What we do
About the T.E.A.
"Code for Insect Collecting" for the T.E.A., summarized and paraphrased from the "Code for Insect Collecting" issued by the Joint Committee for the Conservation of British Insects in 1971 and also from the statement of the Committee on Collecting policy of the Lepidopterists' Society in the USA. Any local laws should be obeyed (see Laws about insects).
Benefits of collecting Lepidoptera and other insects:
1. It is a means of introducing people, particularly children to an awareness and study of an important part of their natural environment.
2. It has an essential role in the elucidation of scientific information, both for its own sake and as a basis from which to develop rational means for protecting the environment and its resources.
3. It is a recreational activity which can be pursued in a manner not detrimental to the environment.
Purpose of collecting:
1. To create a reference collection for study, appreciation and education.
2. To document regional diversity, frequency and variability of species and as voucher material for published records. This includes the important matter of monitoring the fluctuation of populations.
3. To document faunal representation in environments threatened with alteration by man or natural forces.
4. To participate in the development of regional checklists and institutional reference collections. The Canadian National Collection and collections in museums and universities have depended to a large extent on the efforts of amateur collectors.
5. To complement a planned research endeavor.
Ethics of collecting:
1. A collection of adults should be limited to sampling the population concerned.
2. Insects should be examined while alive, and if not required, released where they were captured.
3. The same species should not be taken in numbers year after year from the same locality.
4. Specimens for exchange should be taken sparingly.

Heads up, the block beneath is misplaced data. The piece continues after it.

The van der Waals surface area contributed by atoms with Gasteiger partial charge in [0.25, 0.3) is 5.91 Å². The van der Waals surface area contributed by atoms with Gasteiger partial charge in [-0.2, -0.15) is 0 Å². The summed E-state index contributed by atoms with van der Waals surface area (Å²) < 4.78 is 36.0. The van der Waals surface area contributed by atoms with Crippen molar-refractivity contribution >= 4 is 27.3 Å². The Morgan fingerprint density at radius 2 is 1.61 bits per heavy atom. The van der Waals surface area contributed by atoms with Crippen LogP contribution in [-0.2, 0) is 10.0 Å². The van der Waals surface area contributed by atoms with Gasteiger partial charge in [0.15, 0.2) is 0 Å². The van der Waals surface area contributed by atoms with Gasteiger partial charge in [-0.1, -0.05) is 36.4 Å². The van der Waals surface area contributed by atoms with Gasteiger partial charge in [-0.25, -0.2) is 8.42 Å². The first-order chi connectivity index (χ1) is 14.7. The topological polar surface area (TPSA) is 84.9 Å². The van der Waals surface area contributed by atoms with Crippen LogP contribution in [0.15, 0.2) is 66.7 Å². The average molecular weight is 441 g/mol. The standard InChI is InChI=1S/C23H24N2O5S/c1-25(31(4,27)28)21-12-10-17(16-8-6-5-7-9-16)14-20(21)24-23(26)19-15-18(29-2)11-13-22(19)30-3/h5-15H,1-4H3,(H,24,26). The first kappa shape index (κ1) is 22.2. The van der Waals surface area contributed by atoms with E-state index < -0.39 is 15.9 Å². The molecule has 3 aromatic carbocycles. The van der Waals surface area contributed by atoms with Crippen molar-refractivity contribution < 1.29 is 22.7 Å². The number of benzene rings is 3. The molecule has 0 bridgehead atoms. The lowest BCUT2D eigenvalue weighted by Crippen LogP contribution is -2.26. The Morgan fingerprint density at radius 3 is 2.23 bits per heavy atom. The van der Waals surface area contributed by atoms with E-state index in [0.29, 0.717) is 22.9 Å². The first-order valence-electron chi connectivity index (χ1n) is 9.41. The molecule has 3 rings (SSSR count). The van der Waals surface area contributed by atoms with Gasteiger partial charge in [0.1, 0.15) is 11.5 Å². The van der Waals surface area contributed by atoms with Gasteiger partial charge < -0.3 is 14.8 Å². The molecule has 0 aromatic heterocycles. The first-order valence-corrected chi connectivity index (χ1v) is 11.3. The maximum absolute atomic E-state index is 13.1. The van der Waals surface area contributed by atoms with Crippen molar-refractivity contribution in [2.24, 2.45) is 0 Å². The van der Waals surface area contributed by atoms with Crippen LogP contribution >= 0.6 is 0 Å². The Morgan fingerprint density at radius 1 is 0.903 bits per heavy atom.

5. Insects should not be collected for commercial purposes; for such purposes, they should be reared or obtained from old collections.
6. Species which are listed as threatened, vulnerable or rare should be collected with the greatest restraint. It is suggested that one pair is sufficient. Likewise, one pair of distinct local forms should also be regarded as sufficient.
7. When collecting where the extent or fragility of the population is unknown, great caution and restraint should be exercised.
8. Previously unknown localities for rare species should be reported, e.g. to the editors of the TEA Seasonal Summary, but the exact locality should not be published, only the township or nearest town or village.
9. Light traps: live traps are preferable and should be visited regularly and the catch should not be killed wholesale for subsequent examination.
10. Always respect restrictions on collecting in national and provincial parks, nature reserves and conservation areas. Cause as little damage to the environment as possible.
11. Rearing from a captive fertilized female, or from pairing in captivity is preferable to taking a series in the field, if for personal collection.
12. Never collect more larvae than can be supported by the available food supply.
13. Insects reared in excess of need should be released in the original locality.
14. Malaise traps probably should not be used by amateurs. In any case, they should be limited to planned studies.
Responsibilities for collected material:
1. All specimens should be preserved with full data attached.
2. All material should be protected from physical damage and deterioration.
3. Collections should be available for examination by qualified researchers.
4. Collections, with their full data, should be willed or offered to an appropriate scientific institution, e.g. a museum or university, in case of lack of space, loss of interest, or death.
5. Type specimens, especially holotypes or allotypes, should be deposited in appropriate institutions.
1. Collecting should include field notes regarding habitat, weather conditions and other pertinent information.
2. Recording of observations of behaviour and biological interactions should receive as high a priority as collecting; such observations are particularly welcomed for inclusion in TEA Seasonal Summaries or Newsletters.
3. Photographic records are to be encouraged, but it is emphasized that full data for each photograph should be recorded.
4. Education of the public regarding collecting and conservation as reciprocally beneficial activities should be undertaken whenever possible.